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Research: radical coaching vs groupthink?

Collusion to preserve corporate ideology contributed to the credit crisis. Could critical coaching prevent such thinking, asks Dr Angélique du Toit, of the Coaching and Mentoring Unit at Sheffield Hallam University The notion of ‘groupthink’ is not new – we were first introduced to the concept by Janis (1972;1982). One of the major symptoms of groupthink is collusion and the lengths to which individuals and groups will go in order to protect the ideology of the group – in its extremes, leading to fundamentalism (Sim, 2004). The pervasiveness of groupthink in the corporate world is symbolised most strikingly by the […]

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Funny Peculiar: Abraham Lincoln

Hello, I am Roach the Coach and I am your guide through the Coaching Chronicles. There are 4,500 species of us cockroaches so we are well placed, across the globe, and across time, to tell you about coaching… Abraham Lincoln was the 16th President of the United States, but a less well-known fact is that he was also the 16th President of the US Coaching Union (USCU). In 1861, Lincoln took on the poisoned chalice of President of the USCU. This job was a particularly toxic role as the group had split geographically on a fundamental issue – the definition […]

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Welcome to the December 2012 issue of the newsletter

Welcome to the December 2012 issue of the newsletter As we come to the end of 2012, the creation of the Global Coaching & Mentoring Alliance (GCMA) is emerging as Coaching at Work readers´ top choice for achievement of the year, according to our annual survey. We´re still gathering responses to the survey, which includes questions on your predictions for next year. Please take part here. Coaches have broadly welcomed the move to form the alliance by three of leading professional bodies, although there are some concerns in some quarters. We explore this latest development in a news analysis in […]

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Megginson’s reflections

Danes and deep theory, videos and Foucault, and other things: reflections from the EMCC conference

What is the optimum size of a coaching cultured company? This was one of the questions that emerged for David Megginson, European Mentoring & Coaching Council (EMCC) ambassador and co-founder, at the EMCC´s annual conference last month.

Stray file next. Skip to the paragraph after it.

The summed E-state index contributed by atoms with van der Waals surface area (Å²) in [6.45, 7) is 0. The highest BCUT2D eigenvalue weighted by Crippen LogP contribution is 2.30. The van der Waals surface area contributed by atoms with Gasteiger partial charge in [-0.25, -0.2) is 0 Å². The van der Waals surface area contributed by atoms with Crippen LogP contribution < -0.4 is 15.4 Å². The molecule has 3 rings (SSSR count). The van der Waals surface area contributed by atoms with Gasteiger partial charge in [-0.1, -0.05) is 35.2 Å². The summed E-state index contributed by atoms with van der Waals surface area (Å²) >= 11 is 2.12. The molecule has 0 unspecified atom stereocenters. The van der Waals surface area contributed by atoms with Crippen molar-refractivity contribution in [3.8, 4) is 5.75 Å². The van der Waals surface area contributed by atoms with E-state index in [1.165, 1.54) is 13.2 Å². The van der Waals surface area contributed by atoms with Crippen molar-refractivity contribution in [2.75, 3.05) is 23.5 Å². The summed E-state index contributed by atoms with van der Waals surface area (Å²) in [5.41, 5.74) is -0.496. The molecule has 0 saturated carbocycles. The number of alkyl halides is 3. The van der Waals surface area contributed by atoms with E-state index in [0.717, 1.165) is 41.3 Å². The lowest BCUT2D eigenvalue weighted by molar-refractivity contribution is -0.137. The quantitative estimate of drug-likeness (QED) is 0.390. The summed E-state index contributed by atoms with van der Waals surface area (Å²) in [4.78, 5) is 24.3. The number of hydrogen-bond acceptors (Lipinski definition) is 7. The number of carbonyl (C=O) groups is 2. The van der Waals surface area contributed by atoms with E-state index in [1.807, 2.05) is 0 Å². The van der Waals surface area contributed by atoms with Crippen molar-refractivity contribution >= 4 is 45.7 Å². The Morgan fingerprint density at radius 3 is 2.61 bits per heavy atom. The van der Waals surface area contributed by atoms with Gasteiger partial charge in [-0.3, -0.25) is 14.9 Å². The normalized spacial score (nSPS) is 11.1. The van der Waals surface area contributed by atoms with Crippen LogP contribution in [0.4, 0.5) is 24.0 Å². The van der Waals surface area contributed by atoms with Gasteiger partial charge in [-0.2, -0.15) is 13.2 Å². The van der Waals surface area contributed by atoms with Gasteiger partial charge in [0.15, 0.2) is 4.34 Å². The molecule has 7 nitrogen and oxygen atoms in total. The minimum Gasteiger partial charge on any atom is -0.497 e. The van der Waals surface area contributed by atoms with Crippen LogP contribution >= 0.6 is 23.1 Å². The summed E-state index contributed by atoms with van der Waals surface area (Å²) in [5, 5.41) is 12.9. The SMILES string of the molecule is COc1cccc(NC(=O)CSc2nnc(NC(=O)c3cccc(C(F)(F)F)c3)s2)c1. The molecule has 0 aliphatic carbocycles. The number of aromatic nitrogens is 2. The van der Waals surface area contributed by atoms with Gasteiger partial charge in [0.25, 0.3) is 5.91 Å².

He reflects on six themes from the conference: the learning philosophy of coaching scheme designs in organisations; transformational creation of coaching cultures; positive psychology; Danes and deep theory, videos and Foucault; the relationship between refreshment and goals, and “the quiet radical”, Nancy Kline. He shares his reflections below.

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Burditt Lectures: ‘inspired, moved, educated’

The second year of the Burditt Lectures saw entrants raise the bar even higher. Liz Hall reviews the top two winning entries at the awards ceremony in London This year’s Burditt Lectures Alumni Awards saw winner Brigid Russell’s essay turned into a book, while runner-up David Ramsey’s, which featured a speaking wardrobe, was enacted by professional actors for the benefit of delegates. It was the second year of the awards, held at the end of the Academy of Executive Coaching (AoEC)’s annual conference on 9 November 2012, and the quality of contributions was even higher, according to Peter Burditt, who […]

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TOOLBOX

Coaching at Work road-tests Points of You Fresh out of the box 1 The tool What is it? The Coaching Game, developed by Points of You, is a creative tool that can be used within coaching sessions to help clients see things from different perspectives. Launched in 2007 and sold worldwide, designers Efrat Shani and Yaron Golan describe it as a “workshop in a box”, one which helps clients think outside the box. It contains 65 high quality photographs, each depicting different topics. The set of cards is accompanied by a book, offering a selection of perspectives, insights, thoughts, questions […]